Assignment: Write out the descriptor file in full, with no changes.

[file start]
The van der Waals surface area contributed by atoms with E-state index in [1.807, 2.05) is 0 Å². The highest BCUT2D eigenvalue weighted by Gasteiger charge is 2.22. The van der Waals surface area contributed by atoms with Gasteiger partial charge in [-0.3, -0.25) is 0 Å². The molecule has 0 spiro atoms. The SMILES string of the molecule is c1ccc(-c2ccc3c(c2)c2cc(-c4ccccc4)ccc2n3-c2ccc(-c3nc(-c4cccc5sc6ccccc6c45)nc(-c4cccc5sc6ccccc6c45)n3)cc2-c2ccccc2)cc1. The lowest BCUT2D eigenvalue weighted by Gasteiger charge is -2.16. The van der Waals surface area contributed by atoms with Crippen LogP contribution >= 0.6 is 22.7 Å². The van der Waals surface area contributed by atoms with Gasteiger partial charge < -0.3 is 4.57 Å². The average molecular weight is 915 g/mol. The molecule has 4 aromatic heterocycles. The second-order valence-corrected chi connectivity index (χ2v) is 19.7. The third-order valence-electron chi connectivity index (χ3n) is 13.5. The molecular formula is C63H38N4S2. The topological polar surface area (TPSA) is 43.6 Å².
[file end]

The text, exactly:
The van der Waals surface area contributed by atoms with E-state index in [1.807, 2.05) is 0 Å². The highest BCUT2D eigenvalue weighted by Gasteiger charge is 2.22. The van der Waals surface area contributed by atoms with Gasteiger partial charge in [-0.3, -0.25) is 0 Å². The molecule has 0 spiro atoms. The SMILES string of the molecule is c1ccc(-c2ccc3c(c2)c2cc(-c4ccccc4)ccc2n3-c2ccc(-c3nc(-c4cccc5sc6ccccc6c45)nc(-c4cccc5sc6ccccc6c45)n3)cc2-c2ccccc2)cc1. The lowest BCUT2D eigenvalue weighted by Gasteiger charge is -2.16. The van der Waals surface area contributed by atoms with Crippen LogP contribution >= 0.6 is 22.7 Å². The van der Waals surface area contributed by atoms with Gasteiger partial charge < -0.3 is 4.57 Å². The average molecular weight is 915 g/mol. The molecule has 4 aromatic heterocycles. The second-order valence-corrected chi connectivity index (χ2v) is 19.7. The third-order valence-electron chi connectivity index (χ3n) is 13.5. The molecular formula is C63H38N4S2. The topological polar surface area (TPSA) is 43.6 Å².